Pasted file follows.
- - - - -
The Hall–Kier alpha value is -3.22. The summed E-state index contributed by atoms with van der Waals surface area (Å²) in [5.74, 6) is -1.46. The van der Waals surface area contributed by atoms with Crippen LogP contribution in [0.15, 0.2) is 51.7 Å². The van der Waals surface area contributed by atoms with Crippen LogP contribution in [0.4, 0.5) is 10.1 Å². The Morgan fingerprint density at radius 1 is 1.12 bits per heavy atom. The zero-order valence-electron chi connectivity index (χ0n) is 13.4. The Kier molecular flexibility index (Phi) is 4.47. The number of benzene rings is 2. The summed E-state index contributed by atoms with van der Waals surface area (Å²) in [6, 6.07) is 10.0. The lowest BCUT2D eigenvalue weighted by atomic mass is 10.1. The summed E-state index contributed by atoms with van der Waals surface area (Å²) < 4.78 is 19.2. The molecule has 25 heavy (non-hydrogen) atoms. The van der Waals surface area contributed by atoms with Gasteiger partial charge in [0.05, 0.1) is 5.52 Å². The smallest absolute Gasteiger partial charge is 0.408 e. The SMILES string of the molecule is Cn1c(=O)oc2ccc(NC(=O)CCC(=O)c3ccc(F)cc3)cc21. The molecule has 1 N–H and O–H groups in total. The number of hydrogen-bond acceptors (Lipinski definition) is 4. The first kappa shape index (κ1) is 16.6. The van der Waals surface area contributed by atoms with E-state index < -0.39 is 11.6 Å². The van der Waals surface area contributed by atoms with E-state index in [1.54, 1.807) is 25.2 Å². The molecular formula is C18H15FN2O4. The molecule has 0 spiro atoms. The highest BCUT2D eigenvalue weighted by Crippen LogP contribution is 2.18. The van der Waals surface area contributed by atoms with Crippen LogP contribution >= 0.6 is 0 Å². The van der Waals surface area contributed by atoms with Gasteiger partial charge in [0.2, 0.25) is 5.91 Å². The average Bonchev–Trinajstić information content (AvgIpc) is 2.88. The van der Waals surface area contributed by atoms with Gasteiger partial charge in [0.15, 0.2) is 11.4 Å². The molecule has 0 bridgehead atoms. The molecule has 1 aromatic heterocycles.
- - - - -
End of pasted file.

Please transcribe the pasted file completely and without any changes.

The Hall–Kier alpha value is -3.22. The summed E-state index contributed by atoms with van der Waals surface area (Å²) in [5.74, 6) is -1.46. The van der Waals surface area contributed by atoms with Crippen LogP contribution in [0.15, 0.2) is 51.7 Å². The van der Waals surface area contributed by atoms with Crippen LogP contribution in [0.4, 0.5) is 10.1 Å². The Morgan fingerprint density at radius 1 is 1.12 bits per heavy atom. The zero-order valence-electron chi connectivity index (χ0n) is 13.4. The Kier molecular flexibility index (Phi) is 4.47. The number of benzene rings is 2. The summed E-state index contributed by atoms with van der Waals surface area (Å²) in [6, 6.07) is 10.0. The lowest BCUT2D eigenvalue weighted by atomic mass is 10.1. The summed E-state index contributed by atoms with van der Waals surface area (Å²) < 4.78 is 19.2. The molecule has 25 heavy (non-hydrogen) atoms. The van der Waals surface area contributed by atoms with Gasteiger partial charge in [0.05, 0.1) is 5.52 Å². The smallest absolute Gasteiger partial charge is 0.408 e. The SMILES string of the molecule is Cn1c(=O)oc2ccc(NC(=O)CCC(=O)c3ccc(F)cc3)cc21. The molecule has 1 N–H and O–H groups in total. The number of hydrogen-bond acceptors (Lipinski definition) is 4. The first kappa shape index (κ1) is 16.6. The van der Waals surface area contributed by atoms with E-state index < -0.39 is 11.6 Å². The van der Waals surface area contributed by atoms with E-state index in [1.54, 1.807) is 25.2 Å². The molecular formula is C18H15FN2O4. The molecule has 0 spiro atoms. The highest BCUT2D eigenvalue weighted by Crippen LogP contribution is 2.18. The van der Waals surface area contributed by atoms with Crippen LogP contribution >= 0.6 is 0 Å². The van der Waals surface area contributed by atoms with Gasteiger partial charge in [0.2, 0.25) is 5.91 Å². The average Bonchev–Trinajstić information content (AvgIpc) is 2.88. The van der Waals surface area contributed by atoms with Gasteiger partial charge in [0.15, 0.2) is 11.4 Å². The molecule has 0 bridgehead atoms. The molecule has 1 aromatic heterocycles.